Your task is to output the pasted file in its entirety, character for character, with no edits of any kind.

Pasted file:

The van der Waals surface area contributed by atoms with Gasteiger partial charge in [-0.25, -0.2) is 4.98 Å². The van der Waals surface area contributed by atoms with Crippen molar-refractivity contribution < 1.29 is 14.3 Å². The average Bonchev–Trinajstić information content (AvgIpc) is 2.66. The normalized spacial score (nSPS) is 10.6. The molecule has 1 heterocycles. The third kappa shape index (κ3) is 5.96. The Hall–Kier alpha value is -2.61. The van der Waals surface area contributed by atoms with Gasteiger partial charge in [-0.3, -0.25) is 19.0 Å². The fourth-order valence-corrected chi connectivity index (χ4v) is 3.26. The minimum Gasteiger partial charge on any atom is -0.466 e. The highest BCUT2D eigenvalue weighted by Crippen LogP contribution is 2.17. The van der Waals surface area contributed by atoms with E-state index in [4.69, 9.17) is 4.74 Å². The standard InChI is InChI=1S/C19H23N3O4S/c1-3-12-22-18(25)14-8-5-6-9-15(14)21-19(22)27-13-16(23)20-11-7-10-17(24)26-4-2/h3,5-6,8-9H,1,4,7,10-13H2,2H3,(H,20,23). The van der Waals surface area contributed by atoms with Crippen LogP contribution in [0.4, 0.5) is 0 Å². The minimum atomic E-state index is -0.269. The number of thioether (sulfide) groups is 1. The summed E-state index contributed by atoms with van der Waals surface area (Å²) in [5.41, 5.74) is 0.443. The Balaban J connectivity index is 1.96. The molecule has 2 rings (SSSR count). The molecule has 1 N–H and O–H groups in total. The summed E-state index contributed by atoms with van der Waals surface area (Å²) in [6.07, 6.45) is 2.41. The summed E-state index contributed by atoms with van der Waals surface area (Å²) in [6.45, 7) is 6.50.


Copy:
The van der Waals surface area contributed by atoms with Gasteiger partial charge in [-0.25, -0.2) is 4.98 Å². The van der Waals surface area contributed by atoms with Crippen molar-refractivity contribution < 1.29 is 14.3 Å². The average Bonchev–Trinajstić information content (AvgIpc) is 2.66. The normalized spacial score (nSPS) is 10.6. The molecule has 1 heterocycles. The third kappa shape index (κ3) is 5.96. The Hall–Kier alpha value is -2.61. The van der Waals surface area contributed by atoms with Gasteiger partial charge in [-0.3, -0.25) is 19.0 Å². The fourth-order valence-corrected chi connectivity index (χ4v) is 3.26. The minimum Gasteiger partial charge on any atom is -0.466 e. The highest BCUT2D eigenvalue weighted by Crippen LogP contribution is 2.17. The van der Waals surface area contributed by atoms with E-state index in [4.69, 9.17) is 4.74 Å². The standard InChI is InChI=1S/C19H23N3O4S/c1-3-12-22-18(25)14-8-5-6-9-15(14)21-19(22)27-13-16(23)20-11-7-10-17(24)26-4-2/h3,5-6,8-9H,1,4,7,10-13H2,2H3,(H,20,23). The van der Waals surface area contributed by atoms with Crippen LogP contribution in [0.4, 0.5) is 0 Å². The minimum atomic E-state index is -0.269. The number of thioether (sulfide) groups is 1. The summed E-state index contributed by atoms with van der Waals surface area (Å²) in [5.41, 5.74) is 0.443. The Balaban J connectivity index is 1.96. The molecule has 2 rings (SSSR count). The molecule has 1 N–H and O–H groups in total. The summed E-state index contributed by atoms with van der Waals surface area (Å²) in [6.07, 6.45) is 2.41. The summed E-state index contributed by atoms with van der Waals surface area (Å²) in [6.45, 7) is 6.50.